How to Write a Polite Email When You're Livid
If I had to pick one thing I am seriously terrible at, it might be hiding my emotions. I am a walking emoticon, and as nice as this can be when I want to convey happiness, it is equally terrible when I want to hide furor. This emotional transparency bleeds into my written life, and I often labor to write a polite email to someone who is frustrating me. In that struggle I am not alone – many of us have coworkers who continuously test our patience. Yet, unless we are actively seeking enemies, we must maintain civil communication lines with these people.
How do you write a polite email to someone who is on your last nerve?
Here are some tips I’ve compiled from my most polite coworkers (who double as my email coaches).
1. Open by thanking them for their time and attention. The recipient of your email may very well think you are the one being idiotic. Do not open with demands. Instead, be polite, and simply thank them for their attention right off the bat.
2. Be proactive, not needlessly critical. Do not point out exactly what you are pissed about, or how pissed you are about it – no one cares. Or rather, someone might care, but only in so far as to judge you as whiney, annoying, hot-tempered, and generally a pain in the ass. So avoid all that and just point out proactive things that can be done to move the situation forward.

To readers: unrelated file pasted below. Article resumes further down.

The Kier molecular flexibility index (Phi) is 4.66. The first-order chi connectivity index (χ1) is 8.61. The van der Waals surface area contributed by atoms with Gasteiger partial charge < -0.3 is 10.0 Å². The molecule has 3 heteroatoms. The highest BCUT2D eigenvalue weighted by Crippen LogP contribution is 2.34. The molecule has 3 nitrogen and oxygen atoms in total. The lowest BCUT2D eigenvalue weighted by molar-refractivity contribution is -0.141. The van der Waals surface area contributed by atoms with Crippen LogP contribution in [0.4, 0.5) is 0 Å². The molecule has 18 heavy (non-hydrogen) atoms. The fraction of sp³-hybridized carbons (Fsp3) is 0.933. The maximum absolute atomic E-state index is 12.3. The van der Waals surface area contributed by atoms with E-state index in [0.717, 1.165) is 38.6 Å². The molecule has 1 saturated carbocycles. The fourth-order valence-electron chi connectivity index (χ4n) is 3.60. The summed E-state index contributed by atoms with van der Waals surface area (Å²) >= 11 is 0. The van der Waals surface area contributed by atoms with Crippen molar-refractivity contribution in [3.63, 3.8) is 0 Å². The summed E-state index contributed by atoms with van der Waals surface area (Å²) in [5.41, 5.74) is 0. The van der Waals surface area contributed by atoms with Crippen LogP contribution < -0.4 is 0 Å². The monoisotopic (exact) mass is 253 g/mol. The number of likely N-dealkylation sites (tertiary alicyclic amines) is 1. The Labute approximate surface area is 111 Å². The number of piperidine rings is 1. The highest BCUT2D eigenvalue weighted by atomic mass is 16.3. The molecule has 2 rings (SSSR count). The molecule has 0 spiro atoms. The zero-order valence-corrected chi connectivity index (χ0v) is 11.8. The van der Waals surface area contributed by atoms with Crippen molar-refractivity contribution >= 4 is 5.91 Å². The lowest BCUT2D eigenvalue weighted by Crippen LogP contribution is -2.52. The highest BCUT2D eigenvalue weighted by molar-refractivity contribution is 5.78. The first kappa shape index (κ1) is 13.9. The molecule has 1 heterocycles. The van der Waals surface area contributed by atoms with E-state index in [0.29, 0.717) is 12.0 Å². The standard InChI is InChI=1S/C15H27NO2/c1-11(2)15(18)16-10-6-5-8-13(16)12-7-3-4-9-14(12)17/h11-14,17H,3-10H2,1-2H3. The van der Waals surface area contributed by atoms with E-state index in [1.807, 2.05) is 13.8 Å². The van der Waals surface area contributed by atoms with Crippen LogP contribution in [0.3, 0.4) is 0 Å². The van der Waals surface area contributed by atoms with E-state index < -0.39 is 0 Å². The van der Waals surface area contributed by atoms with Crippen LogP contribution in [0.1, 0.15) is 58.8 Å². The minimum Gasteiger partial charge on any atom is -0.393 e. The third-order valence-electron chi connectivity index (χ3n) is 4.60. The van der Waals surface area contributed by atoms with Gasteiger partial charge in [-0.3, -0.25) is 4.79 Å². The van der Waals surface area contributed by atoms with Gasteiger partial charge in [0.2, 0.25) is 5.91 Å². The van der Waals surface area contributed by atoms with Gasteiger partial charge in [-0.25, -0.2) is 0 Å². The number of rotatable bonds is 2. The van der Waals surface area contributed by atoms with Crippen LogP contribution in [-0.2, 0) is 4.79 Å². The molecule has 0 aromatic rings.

3. Use unnecessary words to soften a request. This one kills me because I am a blunt communicator. But bluntness in an email can come across as rude, so instead of “please do this,” say “might this be possible.” Similarly, instead of saying “you,” say “we” since it gives the request more of a we’re-in-this-together feel rather than a this-is-your-problem vibe.
4. Conclude with gratitude, not demands. Rather than saying, “let me know when this is resolved,” say, “thank you so much for your help, and I look forward to hearing from you soon.”
Below is an example of a generic email drafted in anger, along with a revised version that will not destroy any professional relationships. To me, the revised email feels effusive and insincere, but alas, it is a vast improvement over the original huffy version, and it is far more likely to yield a positive response.
The above tips can be helpful when navigating situations where you need to keep your cool. Of course, there are certainly times when what’s needed is a stern, to-the-point email, and if anyone wants tips on writing those, dudes, that’s my jam. If you let me know in the comments below, I’ll post about it soon.
Top photo by Reggie Robertson